Mark Webber was also left on the grid in his singleton Minardi because of an electronic problem. He got the car going and quickly caught the pack and began to pass the backmarkers but eventually he went out with a hydraulic failure when he was in 14th place.

The fans were happy. Michael Schumacher was happy. It had been a nice win but nothing sensational.

Formula 1 packed up and went on holiday...

Michael Schumacher, German GP 2002 © The Cahier Archive
Renault's decision to use soft Michelins was not a good one as Trulli and Button quickly faded back through the field, helped by the fact that both had string of other problems, linked to various gizmos which were not working as the boffins intended them to do. Both men went to the back of the class. Button retired gracefully with a mechanical problem while Trulli stuck his car off for no obvious reason.

Jaguar Racing had another bad day. Pedro de la Rosa suffered a transmission problem of some sort and went out on the first lap. Irvine suffered problems with his traction-control, which caused him several spins, before retiring with brake troubles on lap 57.

Arrows had a worse day. Frentzen's car did not leave the grid. It took three laps to get the car started and it lasted only 21 laps before retiring with an hydraulic failure. Bernoldi went out with an engine failure having spent the day in the midfield.

Mark Webber was also left on the grid in his singleton Minardi because of an electronic problem. He got the car going and quickly caught the pack and began to pass the backmarkers but eventually he went out with a hydraulic failure when he was in 14th place.

The fans were happy. Michael Schumacher was happy. It had been a nice win but nothing sensational.

Formula 1 packed up and went on holiday...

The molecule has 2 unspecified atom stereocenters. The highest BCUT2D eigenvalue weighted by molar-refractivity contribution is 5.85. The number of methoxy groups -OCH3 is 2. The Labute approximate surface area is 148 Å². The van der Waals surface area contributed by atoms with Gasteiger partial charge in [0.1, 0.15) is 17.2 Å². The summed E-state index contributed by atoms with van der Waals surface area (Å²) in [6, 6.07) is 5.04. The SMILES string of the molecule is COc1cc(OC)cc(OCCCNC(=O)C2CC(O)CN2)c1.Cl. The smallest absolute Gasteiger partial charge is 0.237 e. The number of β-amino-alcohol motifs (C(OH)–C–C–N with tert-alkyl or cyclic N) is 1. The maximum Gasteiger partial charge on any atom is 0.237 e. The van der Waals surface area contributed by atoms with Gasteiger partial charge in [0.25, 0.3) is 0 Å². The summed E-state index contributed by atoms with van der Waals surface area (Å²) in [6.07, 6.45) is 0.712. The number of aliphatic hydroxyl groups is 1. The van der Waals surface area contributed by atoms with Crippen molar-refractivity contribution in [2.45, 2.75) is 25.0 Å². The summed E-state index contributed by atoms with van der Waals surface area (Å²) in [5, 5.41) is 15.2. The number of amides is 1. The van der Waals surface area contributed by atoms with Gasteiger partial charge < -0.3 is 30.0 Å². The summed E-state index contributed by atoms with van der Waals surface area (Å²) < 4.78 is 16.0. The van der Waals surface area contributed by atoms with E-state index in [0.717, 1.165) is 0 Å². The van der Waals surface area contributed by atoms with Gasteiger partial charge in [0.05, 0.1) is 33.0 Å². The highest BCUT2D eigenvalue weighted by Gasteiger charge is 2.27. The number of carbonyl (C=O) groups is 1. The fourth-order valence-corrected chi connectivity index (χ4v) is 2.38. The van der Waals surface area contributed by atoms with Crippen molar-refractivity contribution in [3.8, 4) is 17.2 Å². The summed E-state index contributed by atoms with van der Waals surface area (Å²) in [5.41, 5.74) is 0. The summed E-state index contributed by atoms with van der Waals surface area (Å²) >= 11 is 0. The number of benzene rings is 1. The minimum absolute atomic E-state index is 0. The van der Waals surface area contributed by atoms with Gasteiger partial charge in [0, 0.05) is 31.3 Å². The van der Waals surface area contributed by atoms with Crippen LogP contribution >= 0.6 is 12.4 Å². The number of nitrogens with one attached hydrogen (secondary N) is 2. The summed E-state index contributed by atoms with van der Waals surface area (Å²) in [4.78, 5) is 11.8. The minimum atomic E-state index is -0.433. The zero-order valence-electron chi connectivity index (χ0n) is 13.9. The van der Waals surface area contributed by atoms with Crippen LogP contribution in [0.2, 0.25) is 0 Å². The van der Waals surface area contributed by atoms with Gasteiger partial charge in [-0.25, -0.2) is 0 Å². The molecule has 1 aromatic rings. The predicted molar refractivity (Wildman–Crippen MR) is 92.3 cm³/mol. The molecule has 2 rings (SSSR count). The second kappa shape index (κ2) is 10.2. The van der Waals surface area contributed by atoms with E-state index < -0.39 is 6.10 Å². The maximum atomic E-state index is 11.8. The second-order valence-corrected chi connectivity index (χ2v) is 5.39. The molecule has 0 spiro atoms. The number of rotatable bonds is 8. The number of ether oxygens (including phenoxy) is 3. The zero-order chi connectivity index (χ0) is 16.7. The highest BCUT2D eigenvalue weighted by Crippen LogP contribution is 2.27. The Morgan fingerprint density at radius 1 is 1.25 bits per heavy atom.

GERMAN GRAND PRIX RESULTS - JULY 28, 2002 - 67 LAPS
POS
DRIVER NATIONALITY ENTRANT LAPS TIRE TIME/RETIRE
1.
MICHAEL SCHUMACHER Germany Ferrari 67
1h27m52.078
2.
JUAN PABLO MONTOYA Colombia Williams-BMW 67
10.503
3.
RALF SCHUMACHER Germany Williams-BMW 67
14.466
4.
RUBENS BARRICHELLO Brazil Ferrari 67
23.195
5.
DAVID COULTHARD Britain McLaren-Mercedes 66
1 Lap
6.
NICK HEIDFELD Germany Sauber-Petronas 66
1 Lap
7.
FELIPE MASSA Brazil Sauber-Petronas 66
1 Lap
8.
TAKUMA SATO Japan Jordan-Honda 66
1 Lap
9.
MIKA SALO Finland Toyota 66
1 Lap
R
GIANCARLO FISICHELLA Italy Jordan-Honda 59
Engine
R
KIMI RAIKKONEN Finland McLaren-Mercedes 59
Spin
R
EDDIE IRVINE Britain Jaguar-Cosworth 57
Brakes
R
ENRIQUE BERNOLDI Brazil Arrows-Coswortth 48
Engine
R
OLIVIER PANIS France BAR-Honda 39
Engine
R
JARNO TRULLI Italy Renault 36
Spin
R
JACQUES VILLENEUVE Canada BAR-Honda 27
Gearbox
R
JENSON BUTTON Britain Renault 24
Engine
R
ALLAN MCNISH Britain Toyota 23
Hydraulics
R
MARK WEBBER Australia Minardi-Asiatech 23
Hydraulics
R
HEINZ-HARALD FRENTZEN Germany Arrows-Coswortth 18
Hydraulics
R
PEDRO DE LA ROSA Spain Jaguar-Cosworth 0
Gearbox
FASTEST LAP: MICHAEL SCHUMACHER
Germany Ferrari 44  
1:16.462

DRIVERS CHAMPIONSHIP POSITIONS:
POS
DRIVER NATIONALITY ENTRANT
POINTS
1.
MICHAEL SCHUMACHER Germany Ferrari
106
2.
JUAN PABLO MONTOYA Colombia Williams-BMW
40
3.
RALF SCHUMACHER Germany Williams-BMW
36
4.
RUBENS BARRICHELLO Brazil Ferrari
35
5.
DAVID COULTHARD Britain McLaren-Mercedes
32
6.
KIMI RAIKKONEN Finland McLaren-Mercedes
17
7.
JENSON BUTTON Britain Renault
11
8.
NICK HEIDFELD Germany Sauber-Petronas
7
9.
GIANCARLO FISICHELLA Italy Jordan-Honda
6
10.
JARNO TRULLI Italy Renault
4
 
FELIPE MASSA Brazil Sauber-Petronas
4
12.
JACQUES VILLENEUVE Canada BAR-Honda
3
 
EDDIE IRVINE Britain Jaguar-Cosworth
3
14.
MARK WEBBER Australia Minardi-Asiatech
2
 
MIKA SALO Finland Toyota
2
 
HEINZ-HARALD FRENTZEN Germany Arrows-Cosworth
2
 
OLIVIER PANIS France BAR-Honda
2

CONSTRUCTORS CHAMPIONSHIP POSITIONS:
POS
CONSTRUCTOR  
POINTS
1.
FERRARI  
141
2.
WILLIAMS-BMW  
76
3.
MCLAREN-MERCEDES  
49
4.
RENAULT  
15
5.
SAUBER-PETRONAS  
11
6.
JORDAN-HONDA  
6
7.
BAR-HONDA  
5
8.
JAGUAR-COSWORTH  
3
9.
MINARDI-ASIATECH  
2
 
TOYOTA  
2
 
ARROWS-COSWORTH  
2

German GP, Hockenheim, July 28, 2002, Round: 12, Race Number: 692

Print
Previous Race Next Race